For the past few years, the annual and spring meetings have been dominated by discussion about the World Bank’s environmental and social safeguards review, and while the public consultation period is now officially over, CSOs remain concerned and there are a fair few issues to resolve at Bank board level, too. CSOs made their voices heard in a Friday protest outside the Bank, and on the inside there were concerns raised about the exclusion of the Bank’s development policy loans from the safeguards – despite the fact that their use is on the rise again in an uncertain economic climate.
Climate change also featured on the sidelines. Despite the new Bank climate change action plan being launched only the week before the meetings, little was made of it on the official or CSO agenda, perhaps because the Bank seem certain that it will play a key role in implementing the UNFCCC Paris Agreement. But CSOs were wondering what will happen with climate finance – will the bulk of the money go through the UN’s Green Climate Fund (as the G20 seemed to indicate) or the MDB-led Climate Investment Funds (CIFs – which the G24 seemed to indicate)? And what happened with the CIFs’ so called ‘sunset clause’, which is supposed to kick in just about now – well, no one seems to know. Meanwhile, yet another report outlining the Bank’s continued investment in fossil fuels was released.
The IMF’s recent expansion into uncharted territory, through publication of research and inclusion of issues such as income inequality, gender, and climate finance in its surveillance pilots gained a growing amount of interest at the spring meetings. A high-level seminar including David Lipton, first deputy managing director of the IMF, titled ‘Getting down to business: Women, work and the economy’, made the macro-critical case for gender equality and came to the consensus that we have to “move faster and push the envelope” on gender equality, including at the IMF. Whether that means the surveillance pilots will graduate to lending facilities and technical assistance and approach gender equality in a more coherent way remains to be seen. CSOs are certainly interested in the answer, as was evident from questions asked of the IMF during the civil society forum event ‘IFIs and gender equality; missing the bigger picture?’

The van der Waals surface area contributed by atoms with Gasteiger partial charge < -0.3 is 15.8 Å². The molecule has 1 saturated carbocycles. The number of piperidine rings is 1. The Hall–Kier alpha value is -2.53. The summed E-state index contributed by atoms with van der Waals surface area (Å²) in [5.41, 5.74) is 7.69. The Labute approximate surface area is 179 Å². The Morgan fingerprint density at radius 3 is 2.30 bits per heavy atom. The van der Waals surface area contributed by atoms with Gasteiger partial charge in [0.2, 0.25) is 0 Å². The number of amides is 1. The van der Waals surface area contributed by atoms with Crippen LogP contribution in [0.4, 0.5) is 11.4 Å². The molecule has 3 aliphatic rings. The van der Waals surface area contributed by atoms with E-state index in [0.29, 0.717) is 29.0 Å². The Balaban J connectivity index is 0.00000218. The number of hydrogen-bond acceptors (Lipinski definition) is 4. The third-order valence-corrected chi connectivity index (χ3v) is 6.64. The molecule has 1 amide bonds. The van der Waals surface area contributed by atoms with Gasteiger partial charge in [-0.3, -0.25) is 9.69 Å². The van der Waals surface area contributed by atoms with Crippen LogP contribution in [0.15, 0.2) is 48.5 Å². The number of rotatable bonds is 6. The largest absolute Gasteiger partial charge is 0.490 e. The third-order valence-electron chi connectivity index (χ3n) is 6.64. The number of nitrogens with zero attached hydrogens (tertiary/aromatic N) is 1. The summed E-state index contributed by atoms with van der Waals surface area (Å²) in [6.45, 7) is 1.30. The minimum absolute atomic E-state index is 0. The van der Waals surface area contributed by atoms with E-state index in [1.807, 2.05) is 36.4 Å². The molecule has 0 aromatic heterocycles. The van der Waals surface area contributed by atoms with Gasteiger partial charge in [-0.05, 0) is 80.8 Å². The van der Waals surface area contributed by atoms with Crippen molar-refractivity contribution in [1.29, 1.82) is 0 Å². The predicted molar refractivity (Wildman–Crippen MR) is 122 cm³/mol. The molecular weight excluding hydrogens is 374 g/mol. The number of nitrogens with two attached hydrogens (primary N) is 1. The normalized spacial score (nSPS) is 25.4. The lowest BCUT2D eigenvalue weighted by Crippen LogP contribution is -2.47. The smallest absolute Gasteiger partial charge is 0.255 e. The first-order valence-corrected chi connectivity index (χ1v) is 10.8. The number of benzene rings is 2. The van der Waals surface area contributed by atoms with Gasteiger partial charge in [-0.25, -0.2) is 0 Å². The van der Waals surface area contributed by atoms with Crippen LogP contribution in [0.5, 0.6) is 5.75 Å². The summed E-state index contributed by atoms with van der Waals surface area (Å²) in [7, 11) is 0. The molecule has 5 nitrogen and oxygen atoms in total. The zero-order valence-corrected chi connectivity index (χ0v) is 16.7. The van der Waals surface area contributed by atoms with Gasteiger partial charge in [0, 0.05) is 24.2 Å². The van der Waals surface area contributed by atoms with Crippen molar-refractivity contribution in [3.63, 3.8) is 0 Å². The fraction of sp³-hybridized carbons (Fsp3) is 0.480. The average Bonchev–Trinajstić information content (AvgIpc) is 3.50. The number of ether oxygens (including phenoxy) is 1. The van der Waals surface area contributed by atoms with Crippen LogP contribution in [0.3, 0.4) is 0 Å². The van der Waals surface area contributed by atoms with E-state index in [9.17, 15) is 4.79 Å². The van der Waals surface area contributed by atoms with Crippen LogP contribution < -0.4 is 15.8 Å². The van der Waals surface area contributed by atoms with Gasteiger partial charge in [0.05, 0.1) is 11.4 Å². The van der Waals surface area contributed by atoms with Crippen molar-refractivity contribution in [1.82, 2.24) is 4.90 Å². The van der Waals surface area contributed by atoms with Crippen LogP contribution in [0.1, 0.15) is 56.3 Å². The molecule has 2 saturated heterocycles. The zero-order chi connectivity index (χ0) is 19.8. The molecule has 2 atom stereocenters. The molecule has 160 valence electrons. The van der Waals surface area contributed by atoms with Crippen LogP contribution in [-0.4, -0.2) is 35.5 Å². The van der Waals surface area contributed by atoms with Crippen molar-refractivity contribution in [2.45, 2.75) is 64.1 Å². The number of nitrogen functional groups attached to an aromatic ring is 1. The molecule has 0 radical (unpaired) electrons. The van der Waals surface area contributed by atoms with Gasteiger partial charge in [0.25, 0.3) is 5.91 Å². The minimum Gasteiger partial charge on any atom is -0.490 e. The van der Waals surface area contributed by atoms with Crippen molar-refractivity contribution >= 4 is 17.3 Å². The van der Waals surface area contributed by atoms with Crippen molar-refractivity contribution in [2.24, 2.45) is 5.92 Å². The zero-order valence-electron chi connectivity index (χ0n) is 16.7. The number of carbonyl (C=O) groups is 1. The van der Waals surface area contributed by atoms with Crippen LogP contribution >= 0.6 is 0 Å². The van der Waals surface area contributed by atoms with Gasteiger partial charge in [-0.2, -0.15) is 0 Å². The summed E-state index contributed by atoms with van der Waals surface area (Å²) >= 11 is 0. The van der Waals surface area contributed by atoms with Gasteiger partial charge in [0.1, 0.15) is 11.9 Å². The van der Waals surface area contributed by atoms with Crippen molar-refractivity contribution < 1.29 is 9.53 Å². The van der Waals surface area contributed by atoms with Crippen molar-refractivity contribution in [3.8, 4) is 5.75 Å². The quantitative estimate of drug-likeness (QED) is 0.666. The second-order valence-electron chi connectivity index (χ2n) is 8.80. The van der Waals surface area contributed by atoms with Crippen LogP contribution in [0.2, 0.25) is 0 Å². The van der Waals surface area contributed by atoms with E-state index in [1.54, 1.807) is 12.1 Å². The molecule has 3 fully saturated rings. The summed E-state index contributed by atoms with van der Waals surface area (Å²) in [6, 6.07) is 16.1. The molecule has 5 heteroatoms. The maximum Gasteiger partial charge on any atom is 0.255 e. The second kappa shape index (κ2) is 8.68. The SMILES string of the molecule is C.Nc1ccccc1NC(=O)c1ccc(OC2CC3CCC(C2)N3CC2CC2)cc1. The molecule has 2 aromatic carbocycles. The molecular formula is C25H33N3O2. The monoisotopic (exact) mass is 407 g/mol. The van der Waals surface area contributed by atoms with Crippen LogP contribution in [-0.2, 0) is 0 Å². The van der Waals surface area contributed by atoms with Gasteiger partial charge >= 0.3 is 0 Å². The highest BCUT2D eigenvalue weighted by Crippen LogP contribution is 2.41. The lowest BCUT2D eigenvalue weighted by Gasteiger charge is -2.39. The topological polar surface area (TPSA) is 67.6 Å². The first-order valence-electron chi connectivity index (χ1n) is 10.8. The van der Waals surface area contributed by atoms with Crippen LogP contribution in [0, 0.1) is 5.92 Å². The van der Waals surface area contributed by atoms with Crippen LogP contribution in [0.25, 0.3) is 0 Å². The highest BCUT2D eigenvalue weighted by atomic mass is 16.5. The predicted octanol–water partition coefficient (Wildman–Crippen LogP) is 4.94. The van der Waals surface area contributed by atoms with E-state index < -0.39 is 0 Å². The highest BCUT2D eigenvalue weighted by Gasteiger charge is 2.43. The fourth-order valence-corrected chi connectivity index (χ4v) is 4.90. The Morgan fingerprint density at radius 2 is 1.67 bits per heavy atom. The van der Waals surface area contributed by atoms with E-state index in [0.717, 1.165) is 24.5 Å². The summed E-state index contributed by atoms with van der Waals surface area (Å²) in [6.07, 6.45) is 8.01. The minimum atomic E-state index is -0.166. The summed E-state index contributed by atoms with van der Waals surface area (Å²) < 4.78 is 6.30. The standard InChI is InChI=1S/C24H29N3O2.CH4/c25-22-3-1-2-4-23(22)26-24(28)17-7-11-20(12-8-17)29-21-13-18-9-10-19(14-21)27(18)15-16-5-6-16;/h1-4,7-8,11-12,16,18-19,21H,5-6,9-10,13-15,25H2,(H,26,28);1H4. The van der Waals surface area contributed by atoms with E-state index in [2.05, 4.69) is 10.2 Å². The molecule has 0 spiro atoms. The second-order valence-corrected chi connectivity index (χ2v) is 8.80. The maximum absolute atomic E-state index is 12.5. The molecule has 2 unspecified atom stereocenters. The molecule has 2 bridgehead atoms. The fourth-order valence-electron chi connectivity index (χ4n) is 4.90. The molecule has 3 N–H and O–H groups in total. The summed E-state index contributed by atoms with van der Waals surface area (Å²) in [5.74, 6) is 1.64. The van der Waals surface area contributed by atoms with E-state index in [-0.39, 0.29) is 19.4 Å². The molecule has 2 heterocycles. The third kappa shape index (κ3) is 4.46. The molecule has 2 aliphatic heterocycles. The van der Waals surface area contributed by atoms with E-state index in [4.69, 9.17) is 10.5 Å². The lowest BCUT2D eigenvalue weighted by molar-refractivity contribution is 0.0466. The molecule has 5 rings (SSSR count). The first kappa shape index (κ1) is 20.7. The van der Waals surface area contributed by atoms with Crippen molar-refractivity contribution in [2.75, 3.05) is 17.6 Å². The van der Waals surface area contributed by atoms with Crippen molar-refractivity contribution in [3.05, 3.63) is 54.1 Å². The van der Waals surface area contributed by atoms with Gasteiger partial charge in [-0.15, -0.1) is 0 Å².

The World Bank on the other hand arranged yet another opportunity for Caren Grown, senior director of the Bank’s gender department, to present the outlines of its gender strategy 2016-2023, launched in December. We heard the now familiar mantra on how the private sector is a key partner for implementation and why gender mainstreaming does not work. When pushed on how implementation plans are going to be systematic, accountable and transparent, Grown explained that her department is not the Bank’s ‘gender police’ and that management is accountable for its implementation, raising questions about the degree to which the gender department and its strategy will be able to influence the behaviour of an institution focused on being a competitive lender.
In perhaps the most ironic moment of the week, Bank executive directors were discussing the problem of a shrinking civil society space at the regular CSO roundtable while Bank staff had shut the door early, thus leaving a fair bunch of CSOs that wanted to attend essentially voiceless in the “overflow” room. Inside the room was a woman displaced by a Bank-linked project in Badia East, Nigeria, but the EDs were repeatedly told they could talk to her after, rather than give her a voice in the forum – though she still managed to sneak a few words in.
Following an October CSO letter to IMF managing director Lagarde and Bank president Kim protesting changes imposed on civil society’s policy forum at the spring and annual meetings in 2015, a long-promised discussion was held to consult participants on how to satisfy CSOs’ demands for greater visibility, widened participation and protection of their autonomy. A packed room – in the Forum’s largest space – saw numerous CSOs express concerns and propose changes to the Forum for well over an hour, requiring the meeting to continue in the canteen below subsequently. A working group was proposed for anyone who wishes to continue the discussion. The Bretton Woods Project will participate in this process and continue to communicate developments. The working group will discuss changes to the logistics of the space, the Forum location, outreach and proposals for enhanced visibility. Already in the run up to the spring meetings the beneficial effect of CSOs’ demands had led to some changes, but the process appears to just be beginning.